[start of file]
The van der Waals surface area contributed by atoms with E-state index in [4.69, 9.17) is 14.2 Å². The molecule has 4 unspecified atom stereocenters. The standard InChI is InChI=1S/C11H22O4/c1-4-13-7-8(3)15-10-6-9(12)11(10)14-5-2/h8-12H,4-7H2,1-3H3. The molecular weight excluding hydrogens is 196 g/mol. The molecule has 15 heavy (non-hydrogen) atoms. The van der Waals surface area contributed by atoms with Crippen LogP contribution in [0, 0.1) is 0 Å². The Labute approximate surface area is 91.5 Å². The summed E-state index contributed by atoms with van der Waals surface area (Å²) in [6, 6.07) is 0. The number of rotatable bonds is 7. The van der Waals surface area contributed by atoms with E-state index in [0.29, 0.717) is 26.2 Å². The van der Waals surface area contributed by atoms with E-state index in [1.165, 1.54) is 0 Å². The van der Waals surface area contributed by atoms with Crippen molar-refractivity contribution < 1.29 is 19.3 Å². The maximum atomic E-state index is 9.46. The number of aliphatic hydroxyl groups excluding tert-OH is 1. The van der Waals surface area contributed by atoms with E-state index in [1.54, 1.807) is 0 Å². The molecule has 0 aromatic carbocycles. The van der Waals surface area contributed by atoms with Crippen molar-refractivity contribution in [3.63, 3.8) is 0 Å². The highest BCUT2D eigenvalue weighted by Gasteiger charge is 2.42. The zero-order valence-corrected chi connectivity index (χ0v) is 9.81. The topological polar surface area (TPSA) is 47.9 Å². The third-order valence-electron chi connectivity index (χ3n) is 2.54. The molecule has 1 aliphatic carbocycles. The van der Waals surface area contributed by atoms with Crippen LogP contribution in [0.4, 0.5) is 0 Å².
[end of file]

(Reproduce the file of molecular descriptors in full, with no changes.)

The van der Waals surface area contributed by atoms with E-state index in [4.69, 9.17) is 14.2 Å². The molecule has 4 unspecified atom stereocenters. The standard InChI is InChI=1S/C11H22O4/c1-4-13-7-8(3)15-10-6-9(12)11(10)14-5-2/h8-12H,4-7H2,1-3H3. The molecular weight excluding hydrogens is 196 g/mol. The molecule has 15 heavy (non-hydrogen) atoms. The van der Waals surface area contributed by atoms with Crippen LogP contribution in [0, 0.1) is 0 Å². The Labute approximate surface area is 91.5 Å². The summed E-state index contributed by atoms with van der Waals surface area (Å²) in [6, 6.07) is 0. The number of rotatable bonds is 7. The van der Waals surface area contributed by atoms with E-state index in [0.29, 0.717) is 26.2 Å². The van der Waals surface area contributed by atoms with E-state index in [1.165, 1.54) is 0 Å². The van der Waals surface area contributed by atoms with Crippen molar-refractivity contribution < 1.29 is 19.3 Å². The maximum atomic E-state index is 9.46. The number of aliphatic hydroxyl groups excluding tert-OH is 1. The van der Waals surface area contributed by atoms with E-state index in [1.54, 1.807) is 0 Å². The molecule has 0 aromatic carbocycles. The van der Waals surface area contributed by atoms with Crippen molar-refractivity contribution in [3.63, 3.8) is 0 Å². The highest BCUT2D eigenvalue weighted by Gasteiger charge is 2.42. The zero-order valence-corrected chi connectivity index (χ0v) is 9.81. The topological polar surface area (TPSA) is 47.9 Å². The third-order valence-electron chi connectivity index (χ3n) is 2.54. The molecule has 1 aliphatic carbocycles. The van der Waals surface area contributed by atoms with Crippen LogP contribution in [0.4, 0.5) is 0 Å².